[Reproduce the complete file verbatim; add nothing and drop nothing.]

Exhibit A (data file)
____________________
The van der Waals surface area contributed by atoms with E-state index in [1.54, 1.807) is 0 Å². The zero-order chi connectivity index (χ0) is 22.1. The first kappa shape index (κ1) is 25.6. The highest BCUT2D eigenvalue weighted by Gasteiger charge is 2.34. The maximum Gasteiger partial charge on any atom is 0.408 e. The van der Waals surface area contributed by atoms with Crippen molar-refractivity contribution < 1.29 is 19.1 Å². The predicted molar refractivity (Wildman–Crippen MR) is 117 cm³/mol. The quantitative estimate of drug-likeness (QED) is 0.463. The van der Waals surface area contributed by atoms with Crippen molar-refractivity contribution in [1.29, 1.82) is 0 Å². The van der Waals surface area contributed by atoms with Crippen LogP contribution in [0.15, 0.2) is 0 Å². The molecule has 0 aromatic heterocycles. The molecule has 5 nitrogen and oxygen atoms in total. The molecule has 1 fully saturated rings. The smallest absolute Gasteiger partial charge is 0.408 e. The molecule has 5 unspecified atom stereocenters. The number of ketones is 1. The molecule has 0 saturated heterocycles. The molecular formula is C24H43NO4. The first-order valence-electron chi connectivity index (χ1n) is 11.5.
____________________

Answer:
The van der Waals surface area contributed by atoms with E-state index in [1.54, 1.807) is 0 Å². The zero-order chi connectivity index (χ0) is 22.1. The first kappa shape index (κ1) is 25.6. The highest BCUT2D eigenvalue weighted by Gasteiger charge is 2.34. The maximum Gasteiger partial charge on any atom is 0.408 e. The van der Waals surface area contributed by atoms with Crippen molar-refractivity contribution < 1.29 is 19.1 Å². The predicted molar refractivity (Wildman–Crippen MR) is 117 cm³/mol. The quantitative estimate of drug-likeness (QED) is 0.463. The van der Waals surface area contributed by atoms with Crippen molar-refractivity contribution in [1.29, 1.82) is 0 Å². The van der Waals surface area contributed by atoms with Crippen LogP contribution in [0.15, 0.2) is 0 Å². The molecule has 0 aromatic heterocycles. The molecule has 5 nitrogen and oxygen atoms in total. The molecule has 1 fully saturated rings. The smallest absolute Gasteiger partial charge is 0.408 e. The molecule has 5 unspecified atom stereocenters. The number of ketones is 1. The molecule has 0 saturated heterocycles. The molecular formula is C24H43NO4. The first-order valence-electron chi connectivity index (χ1n) is 11.5.